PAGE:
New Trustees Join The Nature Conservancy in Colorado
The Nature Conservancy in Colorado welcomes former Governor Bill Ritter Jr., Karen Simon, Dr. Gabriela Chavarria and Amanda Paulson to its Board.
Bill Ritter Jr. was elected as Colorado’s 41st Governor in 2006. During his four-year term, Ritter established Colorado as a national and international leader in clean energy, by building a new energy economy. He is currently the founder and director of the Center for the New Energy Economy (CNEE) at Colorado State University which launched on February 1, 2011. Gov. Ritter was formerly the chair of the Board of Directors of the Energy Foundation and currently serves on the Regis University Board of Trustees. Gov. Ritter is a member of Blackhorn Venture Capital and serves as an advisor to Green Alpha and Millennium Bridge, among others. He is also the author of a book entitled, Powering Forward – What Everyone Should Know About America’s Energy Revolution.
Karen Simon retired as a Vice Chairman, Investment Banking, from JPMorgan in December 2019. Over her 36 years with JPMorgan, she held a number of positions including Global Head of Financial Sponsor Coverage; Co-Head of EMEA Debt Capital Markets and Head of EMEA Oil & Gas coverage. Ms. Simon is a dual US/UK citizen and has worked in London, New York City and Houston. She serves as the Non-Executive Chairman of Energean, listed on the London Stock Exchange, is on the board of Aker ASA in Norway and is a director for several nonprofit organizations.
Dr. Gabriela Chavarria joined the Denver Museum of Nature & Science in 2018 to support and advocate for basic scientific research and their scientific collections. She came to the United States 30 years ago to complete her PhD on tropical bumble bees. Gabriela was interested in conservation policy, so she joined the National Fish and Wildlife Foundation to learn about how the foundation invests their resources. She worked in the advocacy field for several NGOs, then joined the U.S. Government, where she not only worked on conservation policy but became a wildlife forensic scientist fighting the illegal trafficking of tropical hardwoods.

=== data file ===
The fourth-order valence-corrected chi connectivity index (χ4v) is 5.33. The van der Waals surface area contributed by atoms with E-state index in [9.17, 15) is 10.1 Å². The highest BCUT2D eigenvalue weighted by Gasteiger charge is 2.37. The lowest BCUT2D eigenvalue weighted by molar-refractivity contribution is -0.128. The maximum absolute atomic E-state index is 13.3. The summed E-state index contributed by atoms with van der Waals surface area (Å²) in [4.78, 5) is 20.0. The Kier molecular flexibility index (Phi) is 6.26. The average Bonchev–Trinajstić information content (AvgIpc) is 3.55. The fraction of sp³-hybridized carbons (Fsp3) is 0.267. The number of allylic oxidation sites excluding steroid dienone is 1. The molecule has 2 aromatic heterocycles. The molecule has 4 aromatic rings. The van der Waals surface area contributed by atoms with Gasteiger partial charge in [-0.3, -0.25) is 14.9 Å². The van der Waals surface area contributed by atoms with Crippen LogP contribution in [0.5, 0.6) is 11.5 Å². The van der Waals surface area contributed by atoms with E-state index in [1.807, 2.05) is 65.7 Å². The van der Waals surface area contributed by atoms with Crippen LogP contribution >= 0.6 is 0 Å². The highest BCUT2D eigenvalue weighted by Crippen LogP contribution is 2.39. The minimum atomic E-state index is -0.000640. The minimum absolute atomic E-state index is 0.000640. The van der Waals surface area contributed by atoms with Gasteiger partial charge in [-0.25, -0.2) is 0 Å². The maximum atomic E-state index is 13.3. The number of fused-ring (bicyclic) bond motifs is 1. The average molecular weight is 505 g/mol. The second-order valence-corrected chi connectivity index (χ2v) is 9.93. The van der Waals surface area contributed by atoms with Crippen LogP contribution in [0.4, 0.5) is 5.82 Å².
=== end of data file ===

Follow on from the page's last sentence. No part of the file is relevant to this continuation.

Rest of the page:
Amanda Paulson is a Special Projects Officer for the Bobolink Foundation. In that role she helps shape foundation priorities, communications, and funding decisions on a variety of projects, including conservation work in the Amazon, in North American grasslands, and in a wide range of other biodiversity- and conservation-focused partnerships. Previously, she spent 20 years as a staff writer for the Christian Science Monitor, writing for national news on a wide array of topics, including serving as the Midwest Bureau Chief, as an education reporter, and as the Monitor’s science and environment reporter.
“We are thrilled to welcome these new members to our board of trustees,” said Carlos Fernandez, Colorado state director for The Nature Conservancy. “They bring a wealth of knowledge that will help advise our work as we tackle our toughest conservation challenges. Our new members also add to the diversity of backgrounds that make up our board, providing us with a variety of perspectives that enable us to make the strides needed to meet our mission of protecting the lands and water on which all life depends.”
The Nature Conservancy is a global conservation organization dedicated to conserving the lands and waters on which all life depends. Guided by science, we create innovative, on-the-ground solutions to our world’s toughest challenges so that nature and people can thrive together. We are tackling climate change, conserving lands, waters and oceans at an unprecedented scale, providing food and water sustainably and helping make cities more sustainable. Working in 76 countries and territories—37 by direct conservation impact and 39 through partners—we use a collaborative approach that engages local communities, governments, the private sector, and other partners. To learn more, visit www.nature.org or follow @nature_press on Twitter.